• Further, gestures performed by user 108 identified via information from capture device 106 may be used to identify contextual information related to identified spoken words. For example, if user 108 is speaking with the intent to control computing system 102 via voice commands, user 108 may perform one or more gestures and/or postures, deliberate or otherwise, that may indicate this intent. Examples include, but are not limited to, pointing toward display device 104, looking at computing system 102 or display device 104 while speaking, or performing a specific gesture that is associated with a recognized user input. Thus, by identifying the gesture performed by user 108 as well as identifying the spoken words, a determination of the intent of the user to control the computing device may be made. Likewise, if user 108 is looking at another user, gesturing toward another user, etc., while speaking, an intent to control the computing device may not be inferred in some embodiments.
  • Other types of contextual information likewise may be determined from the information received from capture device 106. For example, in some embodiments, an emotional state of user 108 when speaking may be determined by facial and/or body features, postures, gestures, etc., of user 108 from depth information. As yet another example, objects in the imaged physical space may be identified and used to distinguish ambiguous words. For example, compound words such as "quarterback" may be difficult to distinguish from the individual words ("quarter" and "back") that make up the compound word. Therefore, in the case of such ambiguities, depth image data of the physical space may be used to detect objects, actions, etc., that may provide context to help determine the actual word or words spoken. In the specific example of "quarterback," depth image data may be analyzed to determine the presence of objects and/or other contextual clues to help disambiguate these terms, such as money in a user's hand, football-related objects (e.g. is the user seated in front of the television watching a football game), etc. Such information also may be used in some instances to help disambiguate homonyms, such as "ate" and "eight."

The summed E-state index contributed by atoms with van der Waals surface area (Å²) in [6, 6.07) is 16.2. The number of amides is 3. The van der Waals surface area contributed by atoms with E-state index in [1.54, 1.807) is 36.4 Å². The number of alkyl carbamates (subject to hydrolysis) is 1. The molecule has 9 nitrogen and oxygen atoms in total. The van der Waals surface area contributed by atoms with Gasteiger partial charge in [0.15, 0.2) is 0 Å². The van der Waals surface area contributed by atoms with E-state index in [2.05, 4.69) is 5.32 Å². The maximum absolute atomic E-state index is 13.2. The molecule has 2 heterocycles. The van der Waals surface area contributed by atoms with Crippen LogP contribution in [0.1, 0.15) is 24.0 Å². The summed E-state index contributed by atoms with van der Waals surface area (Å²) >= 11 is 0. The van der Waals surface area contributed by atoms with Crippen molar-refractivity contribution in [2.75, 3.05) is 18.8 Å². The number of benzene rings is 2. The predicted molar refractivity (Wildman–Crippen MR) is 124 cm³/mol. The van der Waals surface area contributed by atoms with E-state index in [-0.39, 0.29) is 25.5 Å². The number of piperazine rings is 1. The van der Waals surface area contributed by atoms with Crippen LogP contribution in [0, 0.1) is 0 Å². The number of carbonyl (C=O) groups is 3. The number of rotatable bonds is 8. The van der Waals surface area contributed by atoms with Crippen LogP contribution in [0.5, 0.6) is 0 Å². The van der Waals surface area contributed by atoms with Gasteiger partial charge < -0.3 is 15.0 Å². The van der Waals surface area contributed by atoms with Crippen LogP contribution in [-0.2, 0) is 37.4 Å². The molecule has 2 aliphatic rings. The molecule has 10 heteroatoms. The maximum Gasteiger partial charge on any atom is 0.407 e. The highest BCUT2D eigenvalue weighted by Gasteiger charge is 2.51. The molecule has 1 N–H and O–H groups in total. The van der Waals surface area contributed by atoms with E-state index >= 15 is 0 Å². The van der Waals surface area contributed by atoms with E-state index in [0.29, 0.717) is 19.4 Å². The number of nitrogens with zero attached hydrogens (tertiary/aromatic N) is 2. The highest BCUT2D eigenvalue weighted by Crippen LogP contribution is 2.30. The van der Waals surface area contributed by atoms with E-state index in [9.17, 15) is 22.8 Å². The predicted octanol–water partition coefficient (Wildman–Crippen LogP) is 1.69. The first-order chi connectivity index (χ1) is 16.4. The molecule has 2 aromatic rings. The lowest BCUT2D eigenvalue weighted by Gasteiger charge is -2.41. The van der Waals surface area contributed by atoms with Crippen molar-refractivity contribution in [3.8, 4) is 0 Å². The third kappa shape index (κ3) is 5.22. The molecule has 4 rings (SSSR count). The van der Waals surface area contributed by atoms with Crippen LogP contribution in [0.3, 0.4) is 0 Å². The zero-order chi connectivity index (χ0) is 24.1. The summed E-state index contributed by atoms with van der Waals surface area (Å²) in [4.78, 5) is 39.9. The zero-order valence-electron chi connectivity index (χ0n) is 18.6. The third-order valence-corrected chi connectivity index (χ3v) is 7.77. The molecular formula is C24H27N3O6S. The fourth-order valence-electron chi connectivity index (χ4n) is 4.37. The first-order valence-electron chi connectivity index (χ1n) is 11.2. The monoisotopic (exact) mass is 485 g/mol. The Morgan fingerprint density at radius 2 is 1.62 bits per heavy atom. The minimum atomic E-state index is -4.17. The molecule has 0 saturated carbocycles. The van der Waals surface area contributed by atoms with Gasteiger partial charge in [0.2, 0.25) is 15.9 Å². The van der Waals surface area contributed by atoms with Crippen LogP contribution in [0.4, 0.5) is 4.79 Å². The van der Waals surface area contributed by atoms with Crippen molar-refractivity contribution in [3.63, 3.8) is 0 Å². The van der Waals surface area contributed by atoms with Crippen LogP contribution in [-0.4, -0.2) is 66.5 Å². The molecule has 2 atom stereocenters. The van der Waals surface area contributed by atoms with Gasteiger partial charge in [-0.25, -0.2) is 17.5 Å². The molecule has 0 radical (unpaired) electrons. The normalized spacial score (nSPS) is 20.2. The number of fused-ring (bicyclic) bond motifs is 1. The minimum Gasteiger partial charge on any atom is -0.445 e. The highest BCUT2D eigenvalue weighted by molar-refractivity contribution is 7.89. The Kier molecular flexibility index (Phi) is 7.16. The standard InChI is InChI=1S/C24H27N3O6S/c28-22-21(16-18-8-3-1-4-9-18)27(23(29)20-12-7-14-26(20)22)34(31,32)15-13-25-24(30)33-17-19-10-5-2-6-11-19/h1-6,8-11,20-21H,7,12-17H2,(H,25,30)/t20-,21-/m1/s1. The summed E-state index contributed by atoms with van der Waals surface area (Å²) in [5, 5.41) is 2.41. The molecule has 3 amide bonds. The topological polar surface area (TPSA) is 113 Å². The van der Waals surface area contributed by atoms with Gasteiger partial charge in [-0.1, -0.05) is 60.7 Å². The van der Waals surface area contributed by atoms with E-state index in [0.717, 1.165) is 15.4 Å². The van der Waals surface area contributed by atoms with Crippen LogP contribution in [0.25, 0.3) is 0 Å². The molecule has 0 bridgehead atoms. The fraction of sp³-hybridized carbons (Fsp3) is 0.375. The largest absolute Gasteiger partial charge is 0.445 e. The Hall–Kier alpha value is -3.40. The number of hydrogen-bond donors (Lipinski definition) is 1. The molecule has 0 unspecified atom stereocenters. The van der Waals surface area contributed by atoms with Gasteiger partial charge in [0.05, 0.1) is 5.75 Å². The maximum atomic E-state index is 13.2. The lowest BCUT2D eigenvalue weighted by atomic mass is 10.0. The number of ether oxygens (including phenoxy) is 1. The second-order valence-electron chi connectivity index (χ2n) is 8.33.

• Computing system 102 also may be configured to communicate with one or more remote computing devices, not shown in FIG. 1. For example, computing system 102 may receive video content directly from a broadcaster, third party media delivery service, or other content provider. Computing system 102 may also communicate with one or more remote services via the Internet or another network, for example in order to analyze the received audio and/or image data, perform the speech recognition, etc. While the embodiment depicted in FIG. 1 shows computing system 102, display device 104, and capture device 106 as separate elements, in some embodiments one or more of the elements may be integrated into a common device.
  • FIG. 2 shows a flow diagram depicting an embodiment of a method 200 for recognizing speech of a user. Method 200 may be performed by a computing device configured to receive and process audio and depth information, such as information received from capture device 106.
  • At 202, method 200 includes receiving depth information from a depth camera. As explained above, the depth information may be used to construct a depth map of the imaged physical space including one or more users. Additionally, image information from a visible light camera may also be received. At 204, method 200 includes receiving audio information acquired via one or more microphones, which may include directional microphones in some embodiments. At 206, one or more possible spoken words are identified from the audio information. The one or more possible spoken words may be identified by the computing device using any suitable speech recognition processes.
  • At 208, method 200 includes determining a speech input for the computing device based on the one or more possible spoken words and the depth information. The speech input may comprise a command that indicates an action to be performed by the computing device, content intended to be displayed on a display device and/or recorded by a computing device, and/or any other suitable speech input.
  • The identified possible spoken words and the depth information may be utilized in any suitable manner to determine the speech input. For example, as indicated at 210, movements of the user's mouth, tongue and/or throat may be utilized to determine possible sounds and/or words spoken by the user. These identified possible sounds/words may then be used to disambiguate any potentially ambiguous possible spoken words from the audio information, and/or to increase a certainty of word identifications, as described in more detail below.
  • Similarly, in some embodiments, mouth, tongue and/or throat movements may be used to independently determine a set of possible spoken words. This set of possible spoken words may similarly be compared to the set of possible spoken words determined from the audio information to help disambiguate any uncertainty in the correct identification of words from the audio information, to add any potential missed words to the audio data, etc.